Heanor fake vodka haul could cause blindness

Fake vodka containing antifreeze that could leave drinkers blind was uncovered in a secret large–scale bottling plant raided by trading standards officers.

Derbyshire County Council’s trading standards team discovered the plant in Heanor industrial unit on Wednesday, December 10, in a joint operation with Her Majesty’s Revenue and Customs (HMRC) following a tip–off from a member of the public.

Officers found evidence of illegal vodka production using unauthorised ‘Smirnoff’ red brand labels on 70cl bottles.

Hide Ad
Hide Ad

They also discovered hundreds of empty five–litre antifreeze containers, equipment for filling bottles and approximately 20,000 empty bottles ready for filling – worth an estimated £280,000 if sold legitimately just under the recommended retail price.

Hundreds of unauthorised boxes marked with the Smirnoff brand and used Smirnoff labels were also seized. Officers also removed a small quantity of what was believed to be the finished product. This is now being analysed to determine the content.

Man–made chemicals such as antifreeze can cause sore throats, breathing difficulties, dizziness, sickness, blurred vision and even blindness when consumed.

The council’s cabinet member for health and communities Councillor Dave Allen said: “The presence of these chemicals could mean there is a real and serious health risk to anyone if they’ve purchased or consumed the product.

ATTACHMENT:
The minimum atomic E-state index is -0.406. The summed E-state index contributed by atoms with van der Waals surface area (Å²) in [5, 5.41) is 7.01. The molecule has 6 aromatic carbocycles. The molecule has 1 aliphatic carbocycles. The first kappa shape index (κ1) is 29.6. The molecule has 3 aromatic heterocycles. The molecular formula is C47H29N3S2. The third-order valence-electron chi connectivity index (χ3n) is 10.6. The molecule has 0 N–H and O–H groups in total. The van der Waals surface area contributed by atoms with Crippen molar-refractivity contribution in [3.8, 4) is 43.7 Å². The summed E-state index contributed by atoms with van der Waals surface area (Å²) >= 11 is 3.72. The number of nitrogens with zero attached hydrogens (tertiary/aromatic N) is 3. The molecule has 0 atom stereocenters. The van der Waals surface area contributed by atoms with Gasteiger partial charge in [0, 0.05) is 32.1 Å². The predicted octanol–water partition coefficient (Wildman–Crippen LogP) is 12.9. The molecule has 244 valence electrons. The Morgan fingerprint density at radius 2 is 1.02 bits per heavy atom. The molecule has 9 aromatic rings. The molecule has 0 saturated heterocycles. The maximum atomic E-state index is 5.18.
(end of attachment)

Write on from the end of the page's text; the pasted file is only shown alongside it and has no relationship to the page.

Hide Ad
Hide Ad

“We would advise anyone who thinks they may have drunk illegal vodka to seek medical advice and to let us know immediately where they bought it from.

“Not only can buying alcohol from unknown sources pose a very real risk to public safety the proceeds from these sales may be linked to organised crime.

“Illegally produced alcohol is often sold at a much cheaper price than legitimate brands and can seem like a good deal but it is not worth the risk and shopkeepers found to be selling illegal alcohol face serious penalties including the loss of their licence.”

Trading Standards says anyone who believes they may have purchased fake alcohol to look out for the following things –

Hide Ad
Hide Ad

– An unusually low price (average £15 recommended retail price for Smirnoff red label 70cl)

– Misaligned, crooked or creased labels and branding

– An unfamiliar or bad taste or aftertaste

– A strong or overpowering smell

No–one was present in the plant – at the time of the raid and investigations are ongoing. The Trading Standards team has stated that at this stage of the investigation it is not known whether or not the finished product mould have been distributed.

A spokesman for Smirnoff’s parent company Diageo said: “At Smirnoff, the protection of our consumers and the reputation of all our brands is of paramount importance to us.

“As such, we work closely to assist all enforcement bodies including trading standards, the police and HMRC as we recognise the important and valuable role they have in protecting consumers.”

Hide Ad
Hide Ad

Anyone concerned about the taste or packaging of any Smirnoff product can call the Diageo consumer care helpline on 0845 6014558.

Consumers and retailers are urged to be on their guard for anyone attempting to sell them cut price alcohol and should report any concerns Derbyshire County Council’s trading standards team on 01629 536166. Alternatively, residents can call Crimestoppers on 0800 555 111 or Consumer Direct on 03454 04 05 06.